There are a few basic ways that the main game, excluding the skirmish-types of multiplayer, can be played. You can go the conquest direction, you can fly off for the far corners of the arm as an explorer, or you can rejoin society as a businessman. Well, a business-robot. While the first two major play styles require little explanation, I thought, as my time and mechanical explanations were nearing an end, that I needed to discuss this third venue. As you may have noticed on the main page, I intentionally held back with this section. In the game, commerce can be an involving and fun direction to go, but I want to stress that it's not a major focus. It's just not where the game's biggest strengths are. Anyway, I was satisfied with this, my second-to-last game mechanics page. Cruise down to my rsm page.

The entire Remnant universe is built upon the resources harvested from the fringes of several expansive and dangerous treasure-troves—asteroid belts, old planets, giant wrecked ships and nebulae, to name a few. The resources extracted from these sources are immediately in play, bound for commercial trade, for development, occasionally for theft. The gears of commerce have built the civilizations of the galactic arm in which the Remnant now exist and continue to rumble in the background. While Remnants may choose to become involved with NPC politics, with militaries or revolutionaries, on quests for ancient technologies or on personal vendettas, there is always a place for the player to intervene in the commerce of the galactic arm.

NPC Mining

A significant amount of the non-aggressive vessels the player will encounter near trade centers are part of the mining process. Each NPC faction in the game will have its own network of mining outposts, resource-hauling convoys, refineries and trading posts, as well as a security force all-around. Each of these ships automatically and actually performs its duties. The mining vessels themselves fly to their source (selected by either the amount of money the source is worth, or by whether or not their faction needs that resource), use their mining devices and fill their holds, then fly back to their outpost. The resources are transferred to haulers that are accompanied by a security detail as they fly to the nearest refinery. Each ship involved in the resource harvesting process serves a unique function.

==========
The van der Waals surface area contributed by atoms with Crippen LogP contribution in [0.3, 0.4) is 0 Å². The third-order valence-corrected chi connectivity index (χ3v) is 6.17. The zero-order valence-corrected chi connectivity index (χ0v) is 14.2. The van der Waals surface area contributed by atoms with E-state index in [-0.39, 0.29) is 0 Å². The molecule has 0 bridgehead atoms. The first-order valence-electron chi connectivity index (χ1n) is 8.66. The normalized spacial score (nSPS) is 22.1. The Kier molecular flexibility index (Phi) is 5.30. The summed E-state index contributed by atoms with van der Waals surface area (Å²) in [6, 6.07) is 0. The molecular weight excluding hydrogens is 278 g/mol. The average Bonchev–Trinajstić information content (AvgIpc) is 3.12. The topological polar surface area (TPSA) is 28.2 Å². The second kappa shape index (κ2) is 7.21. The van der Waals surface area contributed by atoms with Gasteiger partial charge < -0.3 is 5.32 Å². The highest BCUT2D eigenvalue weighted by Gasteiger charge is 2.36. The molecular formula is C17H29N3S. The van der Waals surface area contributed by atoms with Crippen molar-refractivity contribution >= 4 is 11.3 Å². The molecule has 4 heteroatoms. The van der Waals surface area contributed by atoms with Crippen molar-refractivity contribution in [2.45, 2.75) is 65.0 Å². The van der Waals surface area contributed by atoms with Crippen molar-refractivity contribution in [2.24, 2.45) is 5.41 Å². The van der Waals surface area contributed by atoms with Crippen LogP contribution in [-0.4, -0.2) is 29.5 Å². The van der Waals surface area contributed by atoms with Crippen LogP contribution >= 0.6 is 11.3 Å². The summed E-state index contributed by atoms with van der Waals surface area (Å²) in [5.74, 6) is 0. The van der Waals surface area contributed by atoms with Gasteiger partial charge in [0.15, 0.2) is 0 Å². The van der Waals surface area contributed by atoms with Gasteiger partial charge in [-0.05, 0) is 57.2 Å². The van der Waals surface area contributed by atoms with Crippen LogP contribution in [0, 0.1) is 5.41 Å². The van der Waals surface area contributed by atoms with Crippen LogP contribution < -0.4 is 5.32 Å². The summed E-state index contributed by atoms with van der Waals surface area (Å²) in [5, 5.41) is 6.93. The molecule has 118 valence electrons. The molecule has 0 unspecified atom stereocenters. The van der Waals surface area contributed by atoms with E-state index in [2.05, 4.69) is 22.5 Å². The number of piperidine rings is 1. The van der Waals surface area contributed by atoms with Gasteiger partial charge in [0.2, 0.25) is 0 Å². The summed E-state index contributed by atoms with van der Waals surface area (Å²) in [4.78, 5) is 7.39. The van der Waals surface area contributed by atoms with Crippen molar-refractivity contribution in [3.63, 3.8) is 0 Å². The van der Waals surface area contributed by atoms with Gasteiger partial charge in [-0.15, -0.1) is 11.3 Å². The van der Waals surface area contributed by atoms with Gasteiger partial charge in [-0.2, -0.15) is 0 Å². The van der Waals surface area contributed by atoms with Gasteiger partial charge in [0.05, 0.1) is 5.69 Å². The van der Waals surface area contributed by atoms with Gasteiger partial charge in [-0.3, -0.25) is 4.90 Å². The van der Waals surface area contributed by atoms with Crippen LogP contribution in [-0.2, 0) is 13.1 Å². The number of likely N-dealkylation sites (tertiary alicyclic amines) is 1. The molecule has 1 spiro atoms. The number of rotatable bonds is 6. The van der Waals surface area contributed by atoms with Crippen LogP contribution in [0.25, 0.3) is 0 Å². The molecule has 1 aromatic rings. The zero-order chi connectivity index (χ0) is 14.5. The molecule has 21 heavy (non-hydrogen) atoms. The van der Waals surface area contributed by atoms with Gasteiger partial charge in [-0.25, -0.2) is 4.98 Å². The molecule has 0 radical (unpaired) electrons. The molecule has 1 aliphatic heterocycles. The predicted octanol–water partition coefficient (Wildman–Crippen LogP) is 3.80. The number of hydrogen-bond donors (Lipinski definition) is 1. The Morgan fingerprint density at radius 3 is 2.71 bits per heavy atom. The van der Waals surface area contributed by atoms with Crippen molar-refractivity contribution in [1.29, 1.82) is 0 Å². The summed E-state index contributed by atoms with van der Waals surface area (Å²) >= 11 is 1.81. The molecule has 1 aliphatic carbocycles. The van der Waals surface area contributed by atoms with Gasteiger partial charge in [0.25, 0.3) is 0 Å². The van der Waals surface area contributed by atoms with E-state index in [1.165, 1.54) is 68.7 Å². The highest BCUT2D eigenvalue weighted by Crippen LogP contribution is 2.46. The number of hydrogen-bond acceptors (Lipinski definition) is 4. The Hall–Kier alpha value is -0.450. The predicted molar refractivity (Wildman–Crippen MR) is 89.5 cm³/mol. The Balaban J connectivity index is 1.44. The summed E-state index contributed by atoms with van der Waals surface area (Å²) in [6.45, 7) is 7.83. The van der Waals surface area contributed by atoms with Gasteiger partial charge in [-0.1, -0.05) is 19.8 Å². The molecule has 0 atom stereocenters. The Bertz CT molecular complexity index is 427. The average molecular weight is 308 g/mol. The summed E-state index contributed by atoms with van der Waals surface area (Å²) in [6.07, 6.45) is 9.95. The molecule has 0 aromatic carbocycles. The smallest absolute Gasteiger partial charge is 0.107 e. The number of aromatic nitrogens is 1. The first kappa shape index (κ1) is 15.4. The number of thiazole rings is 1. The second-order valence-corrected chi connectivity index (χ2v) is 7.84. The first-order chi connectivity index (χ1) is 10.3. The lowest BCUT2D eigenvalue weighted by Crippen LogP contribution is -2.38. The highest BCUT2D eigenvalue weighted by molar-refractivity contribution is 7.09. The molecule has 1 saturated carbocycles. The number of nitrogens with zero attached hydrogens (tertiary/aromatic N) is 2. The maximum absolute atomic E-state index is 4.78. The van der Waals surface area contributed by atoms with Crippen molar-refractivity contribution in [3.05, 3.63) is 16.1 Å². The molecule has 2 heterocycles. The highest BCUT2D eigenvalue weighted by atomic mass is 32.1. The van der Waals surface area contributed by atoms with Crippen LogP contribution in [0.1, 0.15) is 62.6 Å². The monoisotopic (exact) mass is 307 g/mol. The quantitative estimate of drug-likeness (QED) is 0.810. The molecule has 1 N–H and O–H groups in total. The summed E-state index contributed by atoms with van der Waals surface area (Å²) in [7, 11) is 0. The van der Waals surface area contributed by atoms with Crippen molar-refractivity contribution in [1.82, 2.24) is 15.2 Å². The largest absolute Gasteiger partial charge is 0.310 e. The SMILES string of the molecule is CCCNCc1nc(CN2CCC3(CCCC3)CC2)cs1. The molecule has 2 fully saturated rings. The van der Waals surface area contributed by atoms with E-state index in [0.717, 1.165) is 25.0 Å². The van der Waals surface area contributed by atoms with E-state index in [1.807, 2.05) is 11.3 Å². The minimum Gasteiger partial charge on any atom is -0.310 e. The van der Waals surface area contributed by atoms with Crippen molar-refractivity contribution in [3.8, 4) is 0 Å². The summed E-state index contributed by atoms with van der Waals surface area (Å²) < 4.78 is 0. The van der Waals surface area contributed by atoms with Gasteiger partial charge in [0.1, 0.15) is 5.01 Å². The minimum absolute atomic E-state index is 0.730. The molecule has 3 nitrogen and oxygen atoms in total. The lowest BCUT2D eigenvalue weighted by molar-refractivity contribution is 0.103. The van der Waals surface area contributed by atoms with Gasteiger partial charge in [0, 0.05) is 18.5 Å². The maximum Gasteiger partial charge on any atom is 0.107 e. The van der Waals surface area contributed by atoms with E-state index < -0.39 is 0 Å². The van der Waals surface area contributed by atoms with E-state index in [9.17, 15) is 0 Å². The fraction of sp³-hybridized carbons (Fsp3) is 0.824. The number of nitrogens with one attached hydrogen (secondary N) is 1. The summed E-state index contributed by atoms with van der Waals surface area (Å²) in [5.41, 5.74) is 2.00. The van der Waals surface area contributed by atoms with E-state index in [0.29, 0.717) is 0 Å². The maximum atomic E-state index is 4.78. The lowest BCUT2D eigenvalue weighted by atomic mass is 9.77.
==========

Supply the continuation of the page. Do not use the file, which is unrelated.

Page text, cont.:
From an aggressive pair of eyes, there is a lot to be gained from attacking one such mining operation. For the revolutionary, for instance, systematically destroying the oppressive empire’s resource outposts will hinder their ability to produce ships (which don’t just appear out of thin air, after all). The ambitious pirate may see a line of haulers, heavy with resources and light on security, as an easy way to make some money. As resources are depleted from asteroids, mining operations must continue moving to more bountiful sources. Inevitably, two mining operations will decide that they both want a particularly rich belt, leading to a third source of trouble: competition. If the player wants to engage in the mining side of commerce, they will have to keep the muscle up in order to fend off personal and political enemies, pirates and competitors.

Mining Components